Mindfulness is being aware in the present moment, by being the ‘Observer’ of ourselves instead of the ‘Thinker’. By being the ‘Observer’, we align our attention with our immediate inner and outer sensory experiences, and not our thoughts. By aligning with our inner self, we experience peace, calmness, and the wise part of ourselves. This inner self is always available, it just becomes overshadowed by thoughts, emotions, and our focus on the external world - just as we know the sun is always shining, even when it is obscured by clouds or fog. When we have this inner awareness, we become more conscious, and realise we have a profound inner resource to cope with the stresses and inevitable fluctuations in the external world.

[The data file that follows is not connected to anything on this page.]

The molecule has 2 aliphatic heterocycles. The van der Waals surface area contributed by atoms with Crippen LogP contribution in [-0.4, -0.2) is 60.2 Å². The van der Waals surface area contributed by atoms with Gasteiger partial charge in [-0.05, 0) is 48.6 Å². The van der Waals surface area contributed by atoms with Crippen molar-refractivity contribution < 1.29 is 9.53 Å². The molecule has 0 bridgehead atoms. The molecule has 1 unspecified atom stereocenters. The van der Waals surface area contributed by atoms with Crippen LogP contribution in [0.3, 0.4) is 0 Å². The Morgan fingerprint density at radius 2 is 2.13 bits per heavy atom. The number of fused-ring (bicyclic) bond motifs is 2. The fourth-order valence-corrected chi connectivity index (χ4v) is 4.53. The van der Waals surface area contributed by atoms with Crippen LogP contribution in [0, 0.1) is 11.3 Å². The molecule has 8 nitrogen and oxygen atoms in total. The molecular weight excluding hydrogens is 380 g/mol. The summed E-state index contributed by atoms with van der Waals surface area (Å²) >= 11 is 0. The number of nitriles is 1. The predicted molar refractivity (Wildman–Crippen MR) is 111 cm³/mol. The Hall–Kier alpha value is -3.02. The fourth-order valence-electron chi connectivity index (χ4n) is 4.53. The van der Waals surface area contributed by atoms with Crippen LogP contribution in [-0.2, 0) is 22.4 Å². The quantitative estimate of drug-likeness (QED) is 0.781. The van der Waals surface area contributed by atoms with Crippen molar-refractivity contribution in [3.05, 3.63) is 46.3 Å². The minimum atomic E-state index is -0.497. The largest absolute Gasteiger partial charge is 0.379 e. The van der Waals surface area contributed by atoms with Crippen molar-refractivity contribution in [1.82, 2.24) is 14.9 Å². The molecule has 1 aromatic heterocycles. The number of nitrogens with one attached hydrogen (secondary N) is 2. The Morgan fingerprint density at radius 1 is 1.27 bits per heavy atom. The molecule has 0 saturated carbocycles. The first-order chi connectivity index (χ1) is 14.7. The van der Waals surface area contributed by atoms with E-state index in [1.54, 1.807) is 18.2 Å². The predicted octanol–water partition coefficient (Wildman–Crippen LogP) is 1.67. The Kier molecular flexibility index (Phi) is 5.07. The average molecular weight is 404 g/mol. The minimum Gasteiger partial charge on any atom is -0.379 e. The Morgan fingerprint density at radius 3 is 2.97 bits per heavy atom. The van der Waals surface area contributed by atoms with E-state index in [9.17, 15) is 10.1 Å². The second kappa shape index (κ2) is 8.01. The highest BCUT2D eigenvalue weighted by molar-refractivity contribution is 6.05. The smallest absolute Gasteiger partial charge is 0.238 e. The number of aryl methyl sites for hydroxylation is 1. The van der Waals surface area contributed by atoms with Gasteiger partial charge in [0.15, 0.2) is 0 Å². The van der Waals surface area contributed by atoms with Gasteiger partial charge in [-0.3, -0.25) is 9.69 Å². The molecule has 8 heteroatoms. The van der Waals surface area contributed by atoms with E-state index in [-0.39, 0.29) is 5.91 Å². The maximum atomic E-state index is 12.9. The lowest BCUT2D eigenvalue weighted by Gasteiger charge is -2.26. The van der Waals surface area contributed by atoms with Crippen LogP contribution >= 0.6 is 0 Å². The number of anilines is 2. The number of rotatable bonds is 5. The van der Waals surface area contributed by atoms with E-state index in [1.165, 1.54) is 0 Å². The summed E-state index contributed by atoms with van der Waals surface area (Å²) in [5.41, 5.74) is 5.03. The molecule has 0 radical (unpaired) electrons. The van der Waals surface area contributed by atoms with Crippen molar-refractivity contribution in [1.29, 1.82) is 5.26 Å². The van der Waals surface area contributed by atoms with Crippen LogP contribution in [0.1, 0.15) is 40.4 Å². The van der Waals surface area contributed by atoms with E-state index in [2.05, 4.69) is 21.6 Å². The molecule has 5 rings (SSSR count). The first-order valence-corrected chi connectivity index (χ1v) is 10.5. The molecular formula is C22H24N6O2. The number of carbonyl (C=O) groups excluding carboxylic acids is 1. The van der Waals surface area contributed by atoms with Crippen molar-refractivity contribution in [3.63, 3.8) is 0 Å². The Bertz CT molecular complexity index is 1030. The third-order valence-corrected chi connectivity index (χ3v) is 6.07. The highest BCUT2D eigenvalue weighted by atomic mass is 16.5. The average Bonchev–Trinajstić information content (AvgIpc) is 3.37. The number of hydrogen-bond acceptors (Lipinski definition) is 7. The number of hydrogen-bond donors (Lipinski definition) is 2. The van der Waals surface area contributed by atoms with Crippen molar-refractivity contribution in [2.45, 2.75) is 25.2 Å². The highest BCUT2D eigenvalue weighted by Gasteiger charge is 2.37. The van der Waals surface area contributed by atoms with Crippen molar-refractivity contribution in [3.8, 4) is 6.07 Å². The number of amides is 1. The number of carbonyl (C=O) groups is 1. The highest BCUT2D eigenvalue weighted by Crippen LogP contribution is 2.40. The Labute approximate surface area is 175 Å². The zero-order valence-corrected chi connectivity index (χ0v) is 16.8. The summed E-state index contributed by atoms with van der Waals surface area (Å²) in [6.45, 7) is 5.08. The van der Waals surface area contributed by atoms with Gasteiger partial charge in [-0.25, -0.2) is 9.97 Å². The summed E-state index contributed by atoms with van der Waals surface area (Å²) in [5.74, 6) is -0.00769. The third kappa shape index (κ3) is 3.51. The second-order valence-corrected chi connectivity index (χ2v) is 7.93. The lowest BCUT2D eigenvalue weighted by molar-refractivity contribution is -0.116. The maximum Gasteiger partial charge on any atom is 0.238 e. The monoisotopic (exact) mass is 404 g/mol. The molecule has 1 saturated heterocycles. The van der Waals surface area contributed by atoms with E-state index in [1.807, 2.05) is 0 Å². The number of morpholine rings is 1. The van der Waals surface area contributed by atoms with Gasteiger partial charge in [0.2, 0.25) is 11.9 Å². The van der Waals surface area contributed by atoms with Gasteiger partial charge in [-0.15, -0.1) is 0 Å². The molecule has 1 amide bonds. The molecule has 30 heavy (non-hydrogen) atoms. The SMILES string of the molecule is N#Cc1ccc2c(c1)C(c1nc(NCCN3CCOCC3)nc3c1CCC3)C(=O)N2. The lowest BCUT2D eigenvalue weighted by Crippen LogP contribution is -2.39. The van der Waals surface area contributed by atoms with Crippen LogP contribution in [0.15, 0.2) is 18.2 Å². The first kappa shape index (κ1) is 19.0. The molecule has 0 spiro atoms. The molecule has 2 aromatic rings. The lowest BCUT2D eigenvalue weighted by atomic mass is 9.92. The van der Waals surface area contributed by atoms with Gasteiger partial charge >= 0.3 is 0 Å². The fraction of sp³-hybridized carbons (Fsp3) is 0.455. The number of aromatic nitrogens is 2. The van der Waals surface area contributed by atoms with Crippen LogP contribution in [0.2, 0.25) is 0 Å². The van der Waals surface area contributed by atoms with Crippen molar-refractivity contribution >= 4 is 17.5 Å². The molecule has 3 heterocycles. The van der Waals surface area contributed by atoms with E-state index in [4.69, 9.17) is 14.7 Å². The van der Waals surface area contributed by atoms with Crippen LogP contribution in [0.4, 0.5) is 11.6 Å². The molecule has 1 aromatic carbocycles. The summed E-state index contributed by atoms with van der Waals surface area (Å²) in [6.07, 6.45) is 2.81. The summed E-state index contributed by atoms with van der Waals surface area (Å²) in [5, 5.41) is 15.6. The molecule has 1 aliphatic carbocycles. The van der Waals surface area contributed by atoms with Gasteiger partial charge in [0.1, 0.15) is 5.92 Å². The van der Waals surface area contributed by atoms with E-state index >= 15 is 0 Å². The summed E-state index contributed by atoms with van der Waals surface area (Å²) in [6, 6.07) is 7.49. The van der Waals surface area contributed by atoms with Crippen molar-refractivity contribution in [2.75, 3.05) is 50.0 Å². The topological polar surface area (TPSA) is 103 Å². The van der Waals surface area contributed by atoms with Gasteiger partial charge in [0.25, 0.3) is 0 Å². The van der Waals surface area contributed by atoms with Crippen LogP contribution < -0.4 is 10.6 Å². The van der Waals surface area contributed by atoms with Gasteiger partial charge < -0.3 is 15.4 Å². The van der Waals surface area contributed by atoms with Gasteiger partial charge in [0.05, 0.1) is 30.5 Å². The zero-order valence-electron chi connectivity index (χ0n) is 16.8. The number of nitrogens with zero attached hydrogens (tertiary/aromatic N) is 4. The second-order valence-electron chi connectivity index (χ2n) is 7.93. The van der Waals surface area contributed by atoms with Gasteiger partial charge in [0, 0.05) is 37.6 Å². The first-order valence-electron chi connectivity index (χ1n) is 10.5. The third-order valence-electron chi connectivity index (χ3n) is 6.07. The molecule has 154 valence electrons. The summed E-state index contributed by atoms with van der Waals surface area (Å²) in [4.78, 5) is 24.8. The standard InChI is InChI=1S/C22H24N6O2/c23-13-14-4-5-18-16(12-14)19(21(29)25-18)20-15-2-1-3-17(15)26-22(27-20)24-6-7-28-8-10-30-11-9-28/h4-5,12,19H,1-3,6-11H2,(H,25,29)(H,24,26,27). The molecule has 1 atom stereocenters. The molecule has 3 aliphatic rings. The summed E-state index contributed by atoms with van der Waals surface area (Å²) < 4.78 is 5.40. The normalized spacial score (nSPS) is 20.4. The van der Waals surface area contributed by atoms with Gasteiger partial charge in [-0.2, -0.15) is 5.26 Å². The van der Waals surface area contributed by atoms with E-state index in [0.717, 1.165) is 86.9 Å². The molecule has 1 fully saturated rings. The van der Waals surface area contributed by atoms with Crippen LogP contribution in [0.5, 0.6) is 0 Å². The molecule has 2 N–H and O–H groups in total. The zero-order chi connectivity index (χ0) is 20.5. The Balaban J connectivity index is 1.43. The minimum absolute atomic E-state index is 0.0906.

Thoughts are always about the past or future, and they tend to be negative, triggering emotional reactions of depression and anxiety. When one is totally present in the body, there is no thought. When thoughts arise, we can use them as a reminder to become ‘present’ again and start to recognise that most thoughts are just words floating though our awareness - just words we give meaning to, often negative meanings that we have internalised from our childhood. Mindfulness is not about controlling our thoughts - thoughts do seem to have a life of their own - rather not allowing thoughts and emotions to control us.
Meditation is a mindfulness practice - just as we have to experience the taste of sweetness, so it is difficult to describe the bliss that is possible in the human experience though meditation, until we try it for ourselves. Even then it cannot be remembered, only experienced in the present.